At the Tavistock Institute of Human Relations in London, side hustles are practically the norm. The not-for-profit research body has an administrator who takes time off to work as a touring opera singer. One of her colleagues juggles her job at the institute with delivering TED talks and pursuing academic and charitable projects on disability. There are actors, physiotherapists and even a farmer on the payroll.
Such activities have been encouraged at the institute for as long as Rachel Kelly, who joined it more than 15 years ago, can remember. Kelly, who has a part-time job here as a senior consultant, researcher and engagement manager, also works as a trained instructor of the Alexander technique, which teaches people how to improve their posture.
Enabling people to devote enough time to all their professional interests is a win-win for employee and employer, she says. “This is about your whole self being in the work. For the organisation, it makes for happier employees. People who are into what they’re doing will be brand ambassadors without even thinking about it.”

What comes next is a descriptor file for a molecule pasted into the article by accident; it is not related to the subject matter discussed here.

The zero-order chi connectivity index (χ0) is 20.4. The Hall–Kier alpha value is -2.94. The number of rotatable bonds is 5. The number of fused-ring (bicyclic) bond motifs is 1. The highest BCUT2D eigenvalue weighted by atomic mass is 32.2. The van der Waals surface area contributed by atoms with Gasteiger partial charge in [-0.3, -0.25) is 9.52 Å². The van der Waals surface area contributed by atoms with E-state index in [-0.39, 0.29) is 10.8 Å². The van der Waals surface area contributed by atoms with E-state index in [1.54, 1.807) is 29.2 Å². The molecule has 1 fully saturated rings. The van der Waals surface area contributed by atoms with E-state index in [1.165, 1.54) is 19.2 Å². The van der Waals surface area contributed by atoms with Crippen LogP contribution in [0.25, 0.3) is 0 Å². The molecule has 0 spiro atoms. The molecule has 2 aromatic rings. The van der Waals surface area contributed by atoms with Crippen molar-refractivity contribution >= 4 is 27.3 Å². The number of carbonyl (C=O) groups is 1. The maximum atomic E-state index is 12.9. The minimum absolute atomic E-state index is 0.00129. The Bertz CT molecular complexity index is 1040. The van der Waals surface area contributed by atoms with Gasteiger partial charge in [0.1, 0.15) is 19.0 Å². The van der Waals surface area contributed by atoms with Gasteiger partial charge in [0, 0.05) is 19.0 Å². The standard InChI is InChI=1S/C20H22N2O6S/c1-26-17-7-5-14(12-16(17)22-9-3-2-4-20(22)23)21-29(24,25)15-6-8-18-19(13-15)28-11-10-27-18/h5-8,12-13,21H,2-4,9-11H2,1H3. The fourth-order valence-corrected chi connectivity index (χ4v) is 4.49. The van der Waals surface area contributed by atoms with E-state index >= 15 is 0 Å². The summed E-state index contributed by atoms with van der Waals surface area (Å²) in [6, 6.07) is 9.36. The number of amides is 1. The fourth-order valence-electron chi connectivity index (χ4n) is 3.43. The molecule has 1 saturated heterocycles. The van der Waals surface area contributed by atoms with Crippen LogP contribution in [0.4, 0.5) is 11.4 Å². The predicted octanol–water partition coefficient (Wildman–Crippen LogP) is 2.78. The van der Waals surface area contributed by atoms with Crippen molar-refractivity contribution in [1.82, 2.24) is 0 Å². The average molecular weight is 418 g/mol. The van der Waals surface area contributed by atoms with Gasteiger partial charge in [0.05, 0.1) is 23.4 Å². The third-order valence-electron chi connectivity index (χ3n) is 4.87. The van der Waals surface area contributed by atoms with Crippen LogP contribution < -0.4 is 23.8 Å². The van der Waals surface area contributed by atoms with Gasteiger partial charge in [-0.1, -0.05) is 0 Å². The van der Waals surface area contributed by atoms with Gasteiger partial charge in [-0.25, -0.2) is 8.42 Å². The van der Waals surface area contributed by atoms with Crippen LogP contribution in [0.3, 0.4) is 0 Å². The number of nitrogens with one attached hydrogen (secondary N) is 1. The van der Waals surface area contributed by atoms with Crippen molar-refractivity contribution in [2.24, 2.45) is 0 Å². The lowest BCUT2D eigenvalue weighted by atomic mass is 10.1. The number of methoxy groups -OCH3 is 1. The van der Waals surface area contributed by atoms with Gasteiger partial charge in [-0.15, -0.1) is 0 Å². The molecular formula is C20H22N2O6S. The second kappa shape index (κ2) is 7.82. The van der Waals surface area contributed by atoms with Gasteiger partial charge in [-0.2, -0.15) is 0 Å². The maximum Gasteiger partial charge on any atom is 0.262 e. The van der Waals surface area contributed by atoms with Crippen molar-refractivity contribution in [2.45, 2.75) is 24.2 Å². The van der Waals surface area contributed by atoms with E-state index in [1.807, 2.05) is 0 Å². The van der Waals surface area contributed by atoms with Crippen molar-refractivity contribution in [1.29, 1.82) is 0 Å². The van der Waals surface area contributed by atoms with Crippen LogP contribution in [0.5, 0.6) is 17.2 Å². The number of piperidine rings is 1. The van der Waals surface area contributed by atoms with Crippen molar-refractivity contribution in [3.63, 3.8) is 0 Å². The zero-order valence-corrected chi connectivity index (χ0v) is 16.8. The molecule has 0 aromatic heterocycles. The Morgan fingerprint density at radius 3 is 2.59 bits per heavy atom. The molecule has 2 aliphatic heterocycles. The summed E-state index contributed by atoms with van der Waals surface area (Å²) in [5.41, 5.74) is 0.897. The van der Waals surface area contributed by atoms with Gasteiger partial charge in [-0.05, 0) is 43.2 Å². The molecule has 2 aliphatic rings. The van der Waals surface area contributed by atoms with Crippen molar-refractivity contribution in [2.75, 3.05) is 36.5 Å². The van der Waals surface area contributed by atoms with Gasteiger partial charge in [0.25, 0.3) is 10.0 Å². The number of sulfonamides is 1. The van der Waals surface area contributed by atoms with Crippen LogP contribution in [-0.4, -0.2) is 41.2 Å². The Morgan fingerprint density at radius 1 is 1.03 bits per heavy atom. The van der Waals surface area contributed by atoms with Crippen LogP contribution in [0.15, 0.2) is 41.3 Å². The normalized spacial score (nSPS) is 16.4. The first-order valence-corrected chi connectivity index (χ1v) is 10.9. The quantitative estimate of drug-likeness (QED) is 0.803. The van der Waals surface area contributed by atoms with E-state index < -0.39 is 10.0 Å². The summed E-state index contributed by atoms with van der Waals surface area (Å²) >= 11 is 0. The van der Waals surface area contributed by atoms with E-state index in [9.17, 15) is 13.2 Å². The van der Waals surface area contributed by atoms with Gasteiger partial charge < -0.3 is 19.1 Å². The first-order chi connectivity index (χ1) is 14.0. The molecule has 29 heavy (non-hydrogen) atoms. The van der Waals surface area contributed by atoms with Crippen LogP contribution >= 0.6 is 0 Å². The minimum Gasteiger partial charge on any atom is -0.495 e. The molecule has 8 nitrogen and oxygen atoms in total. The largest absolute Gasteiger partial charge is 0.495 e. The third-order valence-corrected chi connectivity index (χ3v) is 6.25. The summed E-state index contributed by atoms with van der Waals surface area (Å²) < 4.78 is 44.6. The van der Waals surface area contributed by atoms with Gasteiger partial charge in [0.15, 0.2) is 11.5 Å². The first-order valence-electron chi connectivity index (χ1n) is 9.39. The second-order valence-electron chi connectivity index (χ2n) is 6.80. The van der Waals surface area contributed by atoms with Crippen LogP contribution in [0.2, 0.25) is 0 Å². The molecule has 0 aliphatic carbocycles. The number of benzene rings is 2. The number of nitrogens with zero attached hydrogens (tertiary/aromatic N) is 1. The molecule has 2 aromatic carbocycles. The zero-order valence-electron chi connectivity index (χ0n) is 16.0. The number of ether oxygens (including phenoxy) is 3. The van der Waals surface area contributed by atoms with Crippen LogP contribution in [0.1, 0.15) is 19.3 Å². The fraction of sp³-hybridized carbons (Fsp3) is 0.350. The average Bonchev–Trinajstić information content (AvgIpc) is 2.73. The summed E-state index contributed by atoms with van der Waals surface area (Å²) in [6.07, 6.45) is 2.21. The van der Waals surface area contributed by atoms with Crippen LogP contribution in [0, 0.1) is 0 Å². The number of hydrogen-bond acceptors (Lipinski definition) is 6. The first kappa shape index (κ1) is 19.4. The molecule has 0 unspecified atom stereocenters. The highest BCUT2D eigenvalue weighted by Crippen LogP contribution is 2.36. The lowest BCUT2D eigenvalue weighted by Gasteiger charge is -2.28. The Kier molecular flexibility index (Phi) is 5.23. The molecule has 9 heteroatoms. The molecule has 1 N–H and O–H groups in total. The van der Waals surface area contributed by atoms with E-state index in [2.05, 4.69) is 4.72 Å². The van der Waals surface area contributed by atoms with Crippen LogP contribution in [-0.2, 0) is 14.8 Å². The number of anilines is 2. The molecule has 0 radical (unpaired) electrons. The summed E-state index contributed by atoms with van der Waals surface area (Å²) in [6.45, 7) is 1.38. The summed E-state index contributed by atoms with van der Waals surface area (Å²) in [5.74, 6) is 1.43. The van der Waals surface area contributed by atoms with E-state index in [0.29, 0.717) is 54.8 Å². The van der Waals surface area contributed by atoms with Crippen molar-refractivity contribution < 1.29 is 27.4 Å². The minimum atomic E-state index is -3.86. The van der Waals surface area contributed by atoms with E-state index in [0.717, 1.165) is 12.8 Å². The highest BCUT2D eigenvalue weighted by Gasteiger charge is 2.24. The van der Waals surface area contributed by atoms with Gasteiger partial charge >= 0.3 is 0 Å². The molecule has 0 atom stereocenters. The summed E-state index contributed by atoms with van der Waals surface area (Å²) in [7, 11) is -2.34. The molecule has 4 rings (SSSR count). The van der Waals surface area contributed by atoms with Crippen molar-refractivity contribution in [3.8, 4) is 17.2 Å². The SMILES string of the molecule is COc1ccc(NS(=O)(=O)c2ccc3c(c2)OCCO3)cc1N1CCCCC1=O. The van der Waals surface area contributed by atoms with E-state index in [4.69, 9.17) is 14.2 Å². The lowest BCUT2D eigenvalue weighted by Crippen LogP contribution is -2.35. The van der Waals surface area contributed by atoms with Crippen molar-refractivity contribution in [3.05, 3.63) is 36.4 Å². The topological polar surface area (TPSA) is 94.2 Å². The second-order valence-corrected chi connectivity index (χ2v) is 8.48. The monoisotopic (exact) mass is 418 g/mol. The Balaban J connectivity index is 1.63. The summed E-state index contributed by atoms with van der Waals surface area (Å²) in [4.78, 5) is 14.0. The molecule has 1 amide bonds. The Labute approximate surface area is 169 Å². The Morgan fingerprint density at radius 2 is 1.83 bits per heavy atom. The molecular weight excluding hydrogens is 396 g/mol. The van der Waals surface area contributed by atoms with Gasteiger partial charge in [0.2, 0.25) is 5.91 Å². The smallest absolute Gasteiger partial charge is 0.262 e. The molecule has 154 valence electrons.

Traditionally, employers haven’t always agreed with this view, preferring that staff focus fully on their salaried role. Some have even required employees to sign contracts to that effect, precluding their pursuit of any other paid work without first obtaining HR’s express permission.
But is that approach starting to look outdated? After all, the Covid crisis has created a generation of side hustlers. A survey of UK workers with a side hustle by the Fiverr job site in January found that more than half had started theirs during the pandemic. They cited economic reasons for doing so, such as the increasing cost of living and decreasing job security, alongside the extra time that many furloughed workers had suddenly been granted to explore their entrepreneurial side.
Thousands more people in the UK are running their own business while also holding down a full- or part-time job than there were before the pandemic. At the same time, record numbers are reportedly quitting their employers in search of more meaningful work in the so-called great resignation.